You Don’t Need A Gulag To Run An Effective Meeting

Originally published in The New York Enterprise Report | Download PDF

You Don’t Need A Gulag To Run An Effective Meeting

We’ve all experienced the never-ending meeting – the one that’s supposed to last one hour, but instead drags on for 2½ hours, because of side discussions and interesting – but completely tangential – points. It’s enough to make you swear off of meetings and rely exclusively on . . . email. Or to turn you into Stalin and make you banish people who talk too much to a gulag.

But you don’t have to be a tyrant to have productive meetings that cover the necessary ground in the allotted time. Here’s how to do it.

A clear objective eliminates most problems. Participants in a meeting are genuinely trying to be helpful. They want to add value and contribute to the health of the company. But if they don’t know what the objective of the meeting is, you can’t blame them for bringing up irrelevant topics.

When you distribute the meeting agenda in advance (which you always do, right?), you should also clearly state the objective in big, bold, beautiful letters right at the top of the page. Remember that an objective is a goal, not a description of the meeting. So, “Implementation of New Pricing Policy” is not an objective (unless your goal is to ensure unproductive digressions). “Develop A Communication Strategy for Price Increase” is a clear goal that tells participants where the meeting is going and keeps them focused on the destination. Remember, meetings don’t go off-topic; people do.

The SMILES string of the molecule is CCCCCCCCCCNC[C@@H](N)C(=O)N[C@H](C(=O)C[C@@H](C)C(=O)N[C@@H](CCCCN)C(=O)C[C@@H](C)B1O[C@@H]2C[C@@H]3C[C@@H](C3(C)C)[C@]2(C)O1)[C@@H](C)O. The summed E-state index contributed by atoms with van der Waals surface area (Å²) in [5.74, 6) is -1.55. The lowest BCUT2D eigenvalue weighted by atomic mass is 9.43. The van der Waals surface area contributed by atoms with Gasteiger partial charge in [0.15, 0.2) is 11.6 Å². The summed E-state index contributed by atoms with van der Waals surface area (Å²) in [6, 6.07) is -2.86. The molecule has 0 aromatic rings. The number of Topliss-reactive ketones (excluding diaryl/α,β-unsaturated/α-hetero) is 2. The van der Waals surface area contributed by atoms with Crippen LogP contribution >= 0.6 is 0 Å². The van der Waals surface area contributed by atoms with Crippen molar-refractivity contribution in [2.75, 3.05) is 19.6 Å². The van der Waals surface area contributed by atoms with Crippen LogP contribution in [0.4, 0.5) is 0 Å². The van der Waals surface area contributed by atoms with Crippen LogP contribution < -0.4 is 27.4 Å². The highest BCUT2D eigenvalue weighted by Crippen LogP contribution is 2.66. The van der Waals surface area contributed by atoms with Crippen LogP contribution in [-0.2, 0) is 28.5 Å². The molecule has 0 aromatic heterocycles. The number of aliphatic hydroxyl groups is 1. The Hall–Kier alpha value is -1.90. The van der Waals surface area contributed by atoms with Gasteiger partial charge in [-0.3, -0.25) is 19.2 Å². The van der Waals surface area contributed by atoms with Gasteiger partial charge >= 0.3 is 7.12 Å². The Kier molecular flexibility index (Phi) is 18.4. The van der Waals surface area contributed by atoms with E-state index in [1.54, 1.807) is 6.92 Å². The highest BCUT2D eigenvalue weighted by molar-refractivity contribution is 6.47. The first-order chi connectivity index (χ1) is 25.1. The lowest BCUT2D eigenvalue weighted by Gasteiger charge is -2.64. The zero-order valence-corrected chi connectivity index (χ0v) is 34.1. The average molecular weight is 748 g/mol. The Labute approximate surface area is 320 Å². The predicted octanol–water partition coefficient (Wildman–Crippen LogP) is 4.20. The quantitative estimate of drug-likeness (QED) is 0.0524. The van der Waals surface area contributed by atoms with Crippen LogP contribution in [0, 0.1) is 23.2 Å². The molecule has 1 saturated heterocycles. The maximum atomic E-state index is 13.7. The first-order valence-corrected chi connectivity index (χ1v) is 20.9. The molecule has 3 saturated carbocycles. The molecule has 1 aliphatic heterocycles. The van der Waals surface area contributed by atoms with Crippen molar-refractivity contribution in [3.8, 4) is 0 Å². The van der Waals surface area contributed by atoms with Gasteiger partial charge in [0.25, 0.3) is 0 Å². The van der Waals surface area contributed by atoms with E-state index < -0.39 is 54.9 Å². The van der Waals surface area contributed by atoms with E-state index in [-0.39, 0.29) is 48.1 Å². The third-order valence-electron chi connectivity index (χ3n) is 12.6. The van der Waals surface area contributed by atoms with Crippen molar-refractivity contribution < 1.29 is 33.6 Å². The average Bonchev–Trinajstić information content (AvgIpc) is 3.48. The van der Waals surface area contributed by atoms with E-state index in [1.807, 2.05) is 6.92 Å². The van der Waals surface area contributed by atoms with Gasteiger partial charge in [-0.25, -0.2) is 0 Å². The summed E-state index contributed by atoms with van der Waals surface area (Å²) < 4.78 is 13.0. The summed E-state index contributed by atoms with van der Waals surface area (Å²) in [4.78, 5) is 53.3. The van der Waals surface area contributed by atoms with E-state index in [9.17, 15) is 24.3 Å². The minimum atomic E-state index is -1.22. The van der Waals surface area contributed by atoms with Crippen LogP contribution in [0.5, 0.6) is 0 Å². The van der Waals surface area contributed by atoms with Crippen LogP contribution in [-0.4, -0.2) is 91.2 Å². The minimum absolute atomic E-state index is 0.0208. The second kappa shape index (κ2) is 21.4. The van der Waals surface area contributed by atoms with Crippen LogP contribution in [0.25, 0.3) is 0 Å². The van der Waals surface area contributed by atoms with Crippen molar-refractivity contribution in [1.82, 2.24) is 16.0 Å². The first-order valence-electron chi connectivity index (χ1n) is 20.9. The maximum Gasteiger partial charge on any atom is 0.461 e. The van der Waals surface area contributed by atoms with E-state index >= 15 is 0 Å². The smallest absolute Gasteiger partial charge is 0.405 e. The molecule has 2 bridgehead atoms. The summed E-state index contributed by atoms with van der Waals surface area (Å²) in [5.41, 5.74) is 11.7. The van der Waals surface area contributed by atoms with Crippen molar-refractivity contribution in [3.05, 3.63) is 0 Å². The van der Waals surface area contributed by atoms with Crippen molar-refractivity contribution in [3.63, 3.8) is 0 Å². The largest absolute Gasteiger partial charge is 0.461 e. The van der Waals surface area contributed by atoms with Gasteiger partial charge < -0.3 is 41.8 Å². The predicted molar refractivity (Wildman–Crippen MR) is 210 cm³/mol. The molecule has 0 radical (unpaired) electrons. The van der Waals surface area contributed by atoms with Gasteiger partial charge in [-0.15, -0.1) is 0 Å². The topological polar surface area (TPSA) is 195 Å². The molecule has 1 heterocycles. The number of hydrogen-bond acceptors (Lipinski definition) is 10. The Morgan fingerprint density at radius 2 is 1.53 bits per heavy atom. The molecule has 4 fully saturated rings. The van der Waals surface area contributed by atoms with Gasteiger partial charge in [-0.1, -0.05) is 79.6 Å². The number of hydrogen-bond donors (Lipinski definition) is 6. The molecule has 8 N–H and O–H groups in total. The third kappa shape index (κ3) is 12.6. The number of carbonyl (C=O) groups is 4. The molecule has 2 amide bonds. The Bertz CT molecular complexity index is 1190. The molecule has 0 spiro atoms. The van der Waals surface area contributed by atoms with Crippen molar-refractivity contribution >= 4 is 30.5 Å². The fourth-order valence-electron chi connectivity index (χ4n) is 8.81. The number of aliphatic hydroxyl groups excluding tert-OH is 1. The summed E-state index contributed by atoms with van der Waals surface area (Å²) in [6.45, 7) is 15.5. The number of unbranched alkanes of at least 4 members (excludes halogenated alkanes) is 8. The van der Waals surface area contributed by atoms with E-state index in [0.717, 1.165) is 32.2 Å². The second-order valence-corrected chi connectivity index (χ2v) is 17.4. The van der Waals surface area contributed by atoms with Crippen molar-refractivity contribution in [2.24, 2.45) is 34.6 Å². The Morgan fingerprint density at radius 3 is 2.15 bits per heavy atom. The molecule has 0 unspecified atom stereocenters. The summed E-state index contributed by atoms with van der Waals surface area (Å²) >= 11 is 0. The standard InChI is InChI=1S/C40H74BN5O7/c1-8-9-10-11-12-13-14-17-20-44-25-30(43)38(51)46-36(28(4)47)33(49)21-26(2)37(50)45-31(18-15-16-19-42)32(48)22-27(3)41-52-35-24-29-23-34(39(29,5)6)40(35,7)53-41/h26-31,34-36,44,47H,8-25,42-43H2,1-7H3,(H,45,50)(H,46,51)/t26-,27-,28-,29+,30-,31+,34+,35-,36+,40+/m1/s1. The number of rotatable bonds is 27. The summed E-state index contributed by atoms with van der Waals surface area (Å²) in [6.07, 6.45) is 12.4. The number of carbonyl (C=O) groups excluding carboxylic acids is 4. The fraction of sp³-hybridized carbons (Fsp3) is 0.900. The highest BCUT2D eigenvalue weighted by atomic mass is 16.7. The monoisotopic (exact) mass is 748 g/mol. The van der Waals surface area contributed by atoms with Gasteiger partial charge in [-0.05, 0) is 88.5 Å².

The parking lot – respect, security, and no need to reserve a space. Even with an agenda and a clear objective, participants will inevitably raise unrelated ideas that are valuable – just not at that meeting. Quashing those ideas is bad for morale and runs the risk of having people call you a dictator. Unless you like the thought of employees goose-stepping to your command, you need to handle their contributions respectfully. That’s where the parking lot comes in.

Use a whiteboard or an easel with paper as the “parking lot” for their ideas. Let the people know that their contributions are important and that you (or even the group) will discuss it at a later date, but that right now everyone should focus on today’s objective. Making their ideas clearly visible demonstrates your respect for them, gives them security that you will address it at some point, and allows the meeting to move smoothly forward.

Catching lightning in a bottle. Sometimes the side discussion or the off-topic idea is too good to pass up. You (or the group) decide that there’s more value to be gained by pursuing this topic than the original purpose of the meeting. That’s fine: while an agenda is a vital tool for managing a meeting, you don’t want to shackle participants so completely as to stifle creative thinking. So how do you catch that lightning?

Get the group’s attention and then say: “Excuse me, I don’t think this conversation is on-topic, but I’d like to check to see if it’s important to pursue now.” If everyone feels that they ought to pursue this new topic, then do so – but with these two important caveats. First, the meeting still needs to end at its designated time. Your team has other commitments they have to fulfill. Second, you must choose another time to complete your original agenda. You may find that people are less eager to abandon it when they realize that they’re signing up for an additional meeting. Irrespective of the group’s decision, you will have demonstrated respect for their time and ideas, without compromising your ability to accomplish your goals.

As the leader of the meeting, it’s your responsibility to avoid topic drift while ensuring that people feel respected. Follow these steps, and you’ll have more efficient meetings without fomenting a revolution in the ranks.

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